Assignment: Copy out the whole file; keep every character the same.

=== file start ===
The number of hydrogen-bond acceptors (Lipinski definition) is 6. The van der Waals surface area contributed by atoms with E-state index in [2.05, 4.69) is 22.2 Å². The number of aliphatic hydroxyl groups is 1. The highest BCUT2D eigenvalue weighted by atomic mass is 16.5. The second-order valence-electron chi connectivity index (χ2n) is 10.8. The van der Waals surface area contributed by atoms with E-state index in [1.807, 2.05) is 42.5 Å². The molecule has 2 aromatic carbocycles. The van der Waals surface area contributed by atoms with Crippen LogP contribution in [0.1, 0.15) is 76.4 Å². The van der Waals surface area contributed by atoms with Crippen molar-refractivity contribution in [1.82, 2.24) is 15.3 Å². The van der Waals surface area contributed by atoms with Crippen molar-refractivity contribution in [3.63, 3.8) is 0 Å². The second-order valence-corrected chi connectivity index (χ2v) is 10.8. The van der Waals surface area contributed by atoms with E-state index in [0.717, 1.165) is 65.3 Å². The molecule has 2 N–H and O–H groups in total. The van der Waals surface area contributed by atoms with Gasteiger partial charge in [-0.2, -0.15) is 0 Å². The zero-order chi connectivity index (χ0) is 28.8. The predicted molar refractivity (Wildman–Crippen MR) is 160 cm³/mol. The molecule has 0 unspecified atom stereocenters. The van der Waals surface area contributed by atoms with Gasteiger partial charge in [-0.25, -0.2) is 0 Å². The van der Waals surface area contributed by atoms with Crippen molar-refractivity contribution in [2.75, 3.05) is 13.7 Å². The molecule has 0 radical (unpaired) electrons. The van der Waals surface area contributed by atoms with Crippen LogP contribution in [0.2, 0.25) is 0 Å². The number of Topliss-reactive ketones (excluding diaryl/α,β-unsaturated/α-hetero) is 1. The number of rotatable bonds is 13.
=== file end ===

The number of hydrogen-bond acceptors (Lipinski definition) is 6. The van der Waals surface area contributed by atoms with E-state index in [2.05, 4.69) is 22.2 Å². The number of aliphatic hydroxyl groups is 1. The highest BCUT2D eigenvalue weighted by atomic mass is 16.5. The second-order valence-electron chi connectivity index (χ2n) is 10.8. The van der Waals surface area contributed by atoms with E-state index in [1.807, 2.05) is 42.5 Å². The molecule has 2 aromatic carbocycles. The van der Waals surface area contributed by atoms with Crippen LogP contribution in [0.1, 0.15) is 76.4 Å². The van der Waals surface area contributed by atoms with Crippen molar-refractivity contribution in [1.82, 2.24) is 15.3 Å². The van der Waals surface area contributed by atoms with Crippen molar-refractivity contribution in [3.63, 3.8) is 0 Å². The second-order valence-corrected chi connectivity index (χ2v) is 10.8. The van der Waals surface area contributed by atoms with E-state index in [0.717, 1.165) is 65.3 Å². The molecule has 2 N–H and O–H groups in total. The van der Waals surface area contributed by atoms with Gasteiger partial charge in [-0.2, -0.15) is 0 Å². The zero-order chi connectivity index (χ0) is 28.8. The predicted molar refractivity (Wildman–Crippen MR) is 160 cm³/mol. The molecule has 0 unspecified atom stereocenters. The van der Waals surface area contributed by atoms with Gasteiger partial charge in [-0.25, -0.2) is 0 Å². The van der Waals surface area contributed by atoms with Crippen molar-refractivity contribution in [2.75, 3.05) is 13.7 Å². The molecule has 0 radical (unpaired) electrons. The van der Waals surface area contributed by atoms with Crippen LogP contribution in [0.2, 0.25) is 0 Å². The number of Topliss-reactive ketones (excluding diaryl/α,β-unsaturated/α-hetero) is 1. The number of rotatable bonds is 13.